But there is a fourth path, and it precipitates a different kind of scorekeeping. In our work with clients in financial services, we’ve noted pronounced interest in what has been called “impact investing,” in short, pursuing ways to do more good with investments, in forms that don’t resemble philanthropy, and without compromising the principles of earning solid returns and preserving wealth. The Global Impact Investing Network defines these investments as “made into companies, organizations, and funds with the intention to generate social and environmental impact alongside a financial return.” As the U.S. Trust / Bank of America study points out, interest is increasing, especially among high-net-worth women, Millennials, Gen X and those with at least $10 million in investable assets.
Why wait until you’re that rich? Investing in companies that exhibit strong social, environmental or sustainability strategies isn’t just good for the soul—it’s good for the portfolio. In her 2015 TEDTalk, Morgan Stanley CMO Audrey Choi revealed a stunning statistic from Harvard Business School. Over a twenty-year period, an investment in companies that focus on growing their business and addressing important environmental and social issues would outperform the same investment in companies that focus only on the bottom line—by nearly double. But we still have a hard time believing it. As Choi puts it, we have a “fable in our heads. We believe that the market is this magic pot that obeys only one command: make more money. Put in the wrong words like ‘promote social justice,’ and you might see your gold coins shrink or even vanish.” Like running up the score, the perceived dichotomy between making money and doing good has outlived its usefulness.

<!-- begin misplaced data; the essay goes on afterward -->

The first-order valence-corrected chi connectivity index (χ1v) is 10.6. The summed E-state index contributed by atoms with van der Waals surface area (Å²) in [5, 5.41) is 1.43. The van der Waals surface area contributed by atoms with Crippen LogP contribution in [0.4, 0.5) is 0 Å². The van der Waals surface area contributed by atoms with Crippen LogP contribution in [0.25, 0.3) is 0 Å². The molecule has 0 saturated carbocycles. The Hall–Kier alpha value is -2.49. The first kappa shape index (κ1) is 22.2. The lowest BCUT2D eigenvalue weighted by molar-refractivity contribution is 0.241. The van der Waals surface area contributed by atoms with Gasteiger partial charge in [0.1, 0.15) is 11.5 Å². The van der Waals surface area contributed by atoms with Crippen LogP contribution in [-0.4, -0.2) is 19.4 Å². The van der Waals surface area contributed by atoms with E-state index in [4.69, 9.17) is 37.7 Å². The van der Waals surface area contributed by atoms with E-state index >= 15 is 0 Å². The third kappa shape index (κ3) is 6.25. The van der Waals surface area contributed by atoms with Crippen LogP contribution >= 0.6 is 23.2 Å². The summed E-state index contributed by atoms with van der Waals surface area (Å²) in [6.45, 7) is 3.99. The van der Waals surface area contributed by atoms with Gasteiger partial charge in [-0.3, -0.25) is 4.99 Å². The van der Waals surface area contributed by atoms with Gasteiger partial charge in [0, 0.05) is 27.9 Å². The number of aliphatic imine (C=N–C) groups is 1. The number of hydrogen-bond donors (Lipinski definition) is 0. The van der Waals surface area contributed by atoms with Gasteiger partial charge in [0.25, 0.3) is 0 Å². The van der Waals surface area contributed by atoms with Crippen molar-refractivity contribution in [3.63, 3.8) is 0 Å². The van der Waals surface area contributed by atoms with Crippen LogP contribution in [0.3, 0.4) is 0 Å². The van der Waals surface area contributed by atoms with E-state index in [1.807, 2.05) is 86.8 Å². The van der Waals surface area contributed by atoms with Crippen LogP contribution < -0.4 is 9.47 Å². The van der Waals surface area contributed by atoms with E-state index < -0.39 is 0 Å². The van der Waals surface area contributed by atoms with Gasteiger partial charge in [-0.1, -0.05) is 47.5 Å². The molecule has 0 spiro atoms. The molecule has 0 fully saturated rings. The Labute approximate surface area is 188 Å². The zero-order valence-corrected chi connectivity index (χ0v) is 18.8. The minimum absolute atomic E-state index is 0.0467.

As Partner and Strategy Practice Lead, Patrick Palmer leads VSA’s brand development, marketing, digital media and data science disciplines. He spearheads brand development for every VSA client and has been instrumental in the agency’s growth over the past five years, fostering relationships with iconic global companies AB InBev, Kleenex, Harley-Davidson, The Breakers, Marvin Windows and Doors, CUNA Mutual Insurance, and Dairy Farmers of America, among others. Drawing from over 30 years of expertise, Patrick’s cross-functional strategic development process incorporates quantitative and qualitative research, data analytics, digital behavior, trend-spotting, media strategy and retail-shopper insights to create branding and activation strategies that convert promise into performance. Prior to joining VSA, he was Executive Vice President and Global Strategy Director at Leo Burnett USA. His leadership and work have been honored with the industry’s top awards, including multiple Cannes Gold Lions, Gold and Silver Effies, and the Yahoo! Purple Chair for Innovation.
Patrick can be contacted at firstname.lastname@example.org.